For a week now, my co-workers Ivan and Gregor could not shut up about the new Star Wars movie. And about all the old ones. It’s a while since I watched them (some flatmates convinced me during an internship in Munich eight years ago), so the content is kind of lost on me. But while lunch-chatting with Gregor and Ivan, I did get reminded of the social rules when it comes to Star Wars movies:
- Liking part I, II and III you must not (these are the Star Wars movies from the 1990s and 2000s).
- Preferring part V you must (released 1980, that’s “The Empire Strikes Back”).
- Allowed to argue which of the latest movies is the best you are (released in the past three years.)
I wondered if this conventional wisdom can be backed up with data, and if the opinions about the quality of the movies correlated with the box office gross. Here’s my attempt to find out:
What can we see here?
The first Star Wars movie was the most successful one in terms of box office results. I find that curious. I assumed that a series gains more and more of a following over time. Seems like the second movie, “The Empire Strikes Back” didn’t get as many fans in the theatre as the first one – although it got highly favorable reviews from critics as well. Many fans now think it’s the best Star Wars movie.
Also: The Star movies from the 1990s and 2000s really are the worst. Interesting enough, the worst rated Star Wars trilogy movie to date, “Episode I”, made more money than any other one except the first Star Wars movie and “The Force Awakens”.
When looking at the movies of the last years, things seem to get back on track. They’re very well rated – far better than the Star Wars movies from the 1990s and 2000s. So should I be excited about “The Last Jedi”? The data says yes. (But who really cares about the data when it comes to movies. I would have watched it anyway.)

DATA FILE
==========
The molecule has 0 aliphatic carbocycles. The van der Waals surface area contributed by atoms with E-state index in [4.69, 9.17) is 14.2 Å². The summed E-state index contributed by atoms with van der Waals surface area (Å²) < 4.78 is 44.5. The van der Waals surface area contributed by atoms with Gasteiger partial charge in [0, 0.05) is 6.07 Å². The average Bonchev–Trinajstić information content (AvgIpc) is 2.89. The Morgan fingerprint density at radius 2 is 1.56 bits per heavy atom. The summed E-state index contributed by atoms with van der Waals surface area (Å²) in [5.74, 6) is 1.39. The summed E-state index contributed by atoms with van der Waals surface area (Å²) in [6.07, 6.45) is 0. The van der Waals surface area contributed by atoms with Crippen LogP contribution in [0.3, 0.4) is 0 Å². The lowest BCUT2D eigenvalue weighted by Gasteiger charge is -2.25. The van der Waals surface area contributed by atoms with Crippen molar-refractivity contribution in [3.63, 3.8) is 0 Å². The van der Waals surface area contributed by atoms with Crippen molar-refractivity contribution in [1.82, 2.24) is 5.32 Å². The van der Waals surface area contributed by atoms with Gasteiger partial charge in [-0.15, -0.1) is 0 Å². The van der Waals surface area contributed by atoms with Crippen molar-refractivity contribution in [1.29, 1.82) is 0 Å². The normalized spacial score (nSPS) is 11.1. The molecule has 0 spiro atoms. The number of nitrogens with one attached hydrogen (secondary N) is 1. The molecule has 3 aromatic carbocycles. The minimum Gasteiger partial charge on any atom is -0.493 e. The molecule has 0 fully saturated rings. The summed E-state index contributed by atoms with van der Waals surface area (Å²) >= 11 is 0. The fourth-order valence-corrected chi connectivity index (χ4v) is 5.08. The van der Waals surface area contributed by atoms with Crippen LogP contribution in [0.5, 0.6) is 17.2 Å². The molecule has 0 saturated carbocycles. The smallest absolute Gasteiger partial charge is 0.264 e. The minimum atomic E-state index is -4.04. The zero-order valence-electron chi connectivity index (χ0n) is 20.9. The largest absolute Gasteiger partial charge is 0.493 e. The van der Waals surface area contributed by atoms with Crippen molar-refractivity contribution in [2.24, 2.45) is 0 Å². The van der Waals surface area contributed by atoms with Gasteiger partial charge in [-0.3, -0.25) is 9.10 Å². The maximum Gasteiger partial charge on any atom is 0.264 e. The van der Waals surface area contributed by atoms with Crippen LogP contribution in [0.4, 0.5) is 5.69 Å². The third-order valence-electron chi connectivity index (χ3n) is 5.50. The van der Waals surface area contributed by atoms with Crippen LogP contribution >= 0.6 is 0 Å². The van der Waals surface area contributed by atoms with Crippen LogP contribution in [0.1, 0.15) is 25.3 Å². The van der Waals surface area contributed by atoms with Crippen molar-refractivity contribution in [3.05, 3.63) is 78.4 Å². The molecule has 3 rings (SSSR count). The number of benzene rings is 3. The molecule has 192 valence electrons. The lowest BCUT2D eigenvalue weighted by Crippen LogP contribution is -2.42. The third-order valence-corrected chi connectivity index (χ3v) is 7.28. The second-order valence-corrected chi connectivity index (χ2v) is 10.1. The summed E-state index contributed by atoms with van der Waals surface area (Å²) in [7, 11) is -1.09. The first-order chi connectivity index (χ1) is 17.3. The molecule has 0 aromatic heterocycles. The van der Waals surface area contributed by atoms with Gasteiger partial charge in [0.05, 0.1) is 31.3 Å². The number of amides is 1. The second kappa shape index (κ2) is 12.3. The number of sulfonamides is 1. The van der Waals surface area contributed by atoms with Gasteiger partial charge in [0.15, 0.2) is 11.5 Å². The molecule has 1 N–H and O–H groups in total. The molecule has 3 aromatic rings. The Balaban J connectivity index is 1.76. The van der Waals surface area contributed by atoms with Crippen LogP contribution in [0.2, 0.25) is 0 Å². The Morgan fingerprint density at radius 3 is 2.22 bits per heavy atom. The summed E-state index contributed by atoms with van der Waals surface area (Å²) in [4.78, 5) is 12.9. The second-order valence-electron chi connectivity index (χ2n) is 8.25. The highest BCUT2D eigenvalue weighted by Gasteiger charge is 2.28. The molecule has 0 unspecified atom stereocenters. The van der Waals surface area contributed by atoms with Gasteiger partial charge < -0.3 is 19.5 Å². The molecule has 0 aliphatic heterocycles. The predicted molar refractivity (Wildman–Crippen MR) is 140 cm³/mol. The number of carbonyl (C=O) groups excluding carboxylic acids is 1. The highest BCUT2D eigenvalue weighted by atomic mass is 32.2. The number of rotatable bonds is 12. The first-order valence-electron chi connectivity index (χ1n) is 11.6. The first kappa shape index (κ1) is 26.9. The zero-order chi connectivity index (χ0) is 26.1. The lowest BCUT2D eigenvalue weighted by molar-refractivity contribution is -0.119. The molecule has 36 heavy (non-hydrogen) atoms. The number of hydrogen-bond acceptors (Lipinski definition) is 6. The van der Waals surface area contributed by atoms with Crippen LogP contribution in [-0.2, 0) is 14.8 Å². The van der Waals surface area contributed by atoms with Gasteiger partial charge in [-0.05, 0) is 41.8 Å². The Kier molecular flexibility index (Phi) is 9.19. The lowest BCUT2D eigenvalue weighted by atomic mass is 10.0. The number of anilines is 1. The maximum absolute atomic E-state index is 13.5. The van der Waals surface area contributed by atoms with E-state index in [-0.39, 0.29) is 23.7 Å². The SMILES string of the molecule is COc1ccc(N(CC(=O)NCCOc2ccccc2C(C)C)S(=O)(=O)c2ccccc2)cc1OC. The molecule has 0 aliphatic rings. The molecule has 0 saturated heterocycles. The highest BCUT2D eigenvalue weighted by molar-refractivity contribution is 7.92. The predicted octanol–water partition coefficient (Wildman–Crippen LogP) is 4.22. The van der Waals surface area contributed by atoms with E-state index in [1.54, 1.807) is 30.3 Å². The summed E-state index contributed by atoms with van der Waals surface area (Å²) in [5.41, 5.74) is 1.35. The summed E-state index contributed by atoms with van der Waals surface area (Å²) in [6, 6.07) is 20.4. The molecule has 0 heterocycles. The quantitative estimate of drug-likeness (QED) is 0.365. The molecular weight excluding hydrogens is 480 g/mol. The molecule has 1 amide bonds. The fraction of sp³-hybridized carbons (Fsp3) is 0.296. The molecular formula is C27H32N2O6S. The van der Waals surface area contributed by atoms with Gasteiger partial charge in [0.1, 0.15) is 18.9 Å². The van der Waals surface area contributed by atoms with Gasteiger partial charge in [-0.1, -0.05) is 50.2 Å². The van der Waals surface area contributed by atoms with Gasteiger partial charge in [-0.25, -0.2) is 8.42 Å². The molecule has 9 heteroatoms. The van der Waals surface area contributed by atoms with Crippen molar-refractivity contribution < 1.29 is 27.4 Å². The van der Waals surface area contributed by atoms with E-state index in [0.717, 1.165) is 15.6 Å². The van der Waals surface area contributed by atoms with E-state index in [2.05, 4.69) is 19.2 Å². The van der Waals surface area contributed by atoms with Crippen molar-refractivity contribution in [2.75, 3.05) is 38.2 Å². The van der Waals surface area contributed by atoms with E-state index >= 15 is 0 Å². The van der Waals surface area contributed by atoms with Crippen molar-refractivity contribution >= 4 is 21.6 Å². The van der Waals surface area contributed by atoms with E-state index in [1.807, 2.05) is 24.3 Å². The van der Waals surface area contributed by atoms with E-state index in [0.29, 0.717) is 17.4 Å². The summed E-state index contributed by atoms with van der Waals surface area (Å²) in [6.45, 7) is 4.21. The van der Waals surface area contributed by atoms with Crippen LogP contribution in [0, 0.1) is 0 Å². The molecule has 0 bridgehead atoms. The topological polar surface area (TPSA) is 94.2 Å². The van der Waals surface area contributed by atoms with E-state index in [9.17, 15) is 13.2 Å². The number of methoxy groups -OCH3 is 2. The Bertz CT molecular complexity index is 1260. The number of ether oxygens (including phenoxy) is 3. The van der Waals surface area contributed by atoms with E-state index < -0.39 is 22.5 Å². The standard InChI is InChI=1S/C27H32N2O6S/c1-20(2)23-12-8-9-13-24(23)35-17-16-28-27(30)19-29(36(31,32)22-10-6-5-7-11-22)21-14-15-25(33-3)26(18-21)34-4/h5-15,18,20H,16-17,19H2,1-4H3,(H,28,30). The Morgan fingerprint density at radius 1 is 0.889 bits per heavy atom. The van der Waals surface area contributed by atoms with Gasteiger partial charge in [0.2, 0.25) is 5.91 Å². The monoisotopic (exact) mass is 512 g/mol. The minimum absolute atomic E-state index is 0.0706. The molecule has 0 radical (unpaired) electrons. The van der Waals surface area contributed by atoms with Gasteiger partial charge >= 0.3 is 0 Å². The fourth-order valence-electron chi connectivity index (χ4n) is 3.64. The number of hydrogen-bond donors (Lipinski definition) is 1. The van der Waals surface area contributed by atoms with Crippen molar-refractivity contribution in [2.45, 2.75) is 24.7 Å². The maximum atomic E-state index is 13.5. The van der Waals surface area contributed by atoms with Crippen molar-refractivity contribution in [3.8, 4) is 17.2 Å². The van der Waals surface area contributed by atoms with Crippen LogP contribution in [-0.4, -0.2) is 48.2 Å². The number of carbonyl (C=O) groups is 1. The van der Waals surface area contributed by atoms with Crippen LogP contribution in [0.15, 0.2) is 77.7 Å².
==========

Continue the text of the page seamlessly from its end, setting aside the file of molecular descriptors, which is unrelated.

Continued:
This week, I chose a scatterplot for my data. The years are on the x-axis, which is kind of an odd choice. Why do I not show the Rotten Tomato score on the x-axis?
Because then the chart would not be useful at all anymore for people like me who have no idea if “Return of the Jedi” was released before “The Empire Strikes Back” or afterward. For Star Wars noobs, seeing when the movies were released is crucial to understanding the data. Here again, we have a good example of how knowing your audience can influence your chart choices. In general, I think representing the Rotten Tomato score with color works fairly well. But I’m happy to hear other ideas!
You can also see that I chose the inflation-adjusted gross. Inflation-adjusted Dollars take into account that you got more for your money in the 80s than you get now: A cinema ticket cost far less back then. In actual US-Dollars, the first Star Wars movie made only a third of the money that “The Force Awakens” grossed. It would be a less honest chart if we take these actual Dollars, instead of the more complicated inflation-adjusted Dollars.
Maybe you also noticed a special effect: There’s a subtle Star Wars logo shining through the chart! Hover over the chart and click on “Edit this chart” to find out how I did that (hint: look in the Annotate > “Notes” section).
We’re getting closer and closer to the holidays. Enjoy a hopefully relaxing week!